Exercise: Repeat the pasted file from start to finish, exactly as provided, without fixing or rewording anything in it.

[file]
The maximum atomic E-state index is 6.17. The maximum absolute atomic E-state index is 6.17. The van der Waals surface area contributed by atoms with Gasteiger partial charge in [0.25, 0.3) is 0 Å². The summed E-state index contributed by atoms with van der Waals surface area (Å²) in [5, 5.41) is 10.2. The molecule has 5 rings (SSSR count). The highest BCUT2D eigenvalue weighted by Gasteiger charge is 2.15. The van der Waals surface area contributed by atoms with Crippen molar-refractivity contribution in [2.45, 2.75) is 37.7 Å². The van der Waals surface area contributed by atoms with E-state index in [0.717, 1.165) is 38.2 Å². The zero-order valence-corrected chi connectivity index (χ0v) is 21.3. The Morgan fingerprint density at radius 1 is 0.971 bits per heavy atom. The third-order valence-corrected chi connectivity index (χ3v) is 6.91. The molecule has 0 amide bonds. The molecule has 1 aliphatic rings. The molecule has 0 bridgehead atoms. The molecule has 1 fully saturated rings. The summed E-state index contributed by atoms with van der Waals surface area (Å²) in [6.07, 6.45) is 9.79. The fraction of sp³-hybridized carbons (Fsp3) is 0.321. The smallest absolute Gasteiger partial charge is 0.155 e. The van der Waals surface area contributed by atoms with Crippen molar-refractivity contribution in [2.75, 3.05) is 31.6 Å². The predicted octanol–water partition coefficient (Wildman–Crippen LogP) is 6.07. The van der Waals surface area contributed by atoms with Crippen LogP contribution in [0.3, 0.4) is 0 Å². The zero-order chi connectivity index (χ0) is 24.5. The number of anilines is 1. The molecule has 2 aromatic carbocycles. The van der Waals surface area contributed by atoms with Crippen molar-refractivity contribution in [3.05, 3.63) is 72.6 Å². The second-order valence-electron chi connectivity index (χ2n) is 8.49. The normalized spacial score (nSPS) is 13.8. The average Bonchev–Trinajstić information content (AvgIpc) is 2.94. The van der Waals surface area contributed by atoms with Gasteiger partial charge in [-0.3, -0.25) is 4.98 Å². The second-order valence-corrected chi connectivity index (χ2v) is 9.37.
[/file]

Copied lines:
The maximum atomic E-state index is 6.17. The maximum absolute atomic E-state index is 6.17. The van der Waals surface area contributed by atoms with Gasteiger partial charge in [0.25, 0.3) is 0 Å². The summed E-state index contributed by atoms with van der Waals surface area (Å²) in [5, 5.41) is 10.2. The molecule has 5 rings (SSSR count). The highest BCUT2D eigenvalue weighted by Gasteiger charge is 2.15. The van der Waals surface area contributed by atoms with Crippen molar-refractivity contribution in [2.45, 2.75) is 37.7 Å². The van der Waals surface area contributed by atoms with E-state index in [0.717, 1.165) is 38.2 Å². The zero-order valence-corrected chi connectivity index (χ0v) is 21.3. The Morgan fingerprint density at radius 1 is 0.971 bits per heavy atom. The third-order valence-corrected chi connectivity index (χ3v) is 6.91. The molecule has 0 amide bonds. The molecule has 1 aliphatic rings. The molecule has 0 bridgehead atoms. The molecule has 1 fully saturated rings. The summed E-state index contributed by atoms with van der Waals surface area (Å²) in [6.07, 6.45) is 9.79. The fraction of sp³-hybridized carbons (Fsp3) is 0.321. The smallest absolute Gasteiger partial charge is 0.155 e. The van der Waals surface area contributed by atoms with Crippen molar-refractivity contribution in [2.75, 3.05) is 31.6 Å². The predicted octanol–water partition coefficient (Wildman–Crippen LogP) is 6.07. The van der Waals surface area contributed by atoms with Crippen LogP contribution in [0.3, 0.4) is 0 Å². The zero-order chi connectivity index (χ0) is 24.5. The number of anilines is 1. The molecule has 2 aromatic carbocycles. The van der Waals surface area contributed by atoms with Crippen molar-refractivity contribution in [3.05, 3.63) is 72.6 Å². The second-order valence-electron chi connectivity index (χ2n) is 8.49. The normalized spacial score (nSPS) is 13.8. The average Bonchev–Trinajstić information content (AvgIpc) is 2.94. The van der Waals surface area contributed by atoms with Gasteiger partial charge in [-0.3, -0.25) is 4.98 Å². The second-order valence-corrected chi connectivity index (χ2v) is 9.37.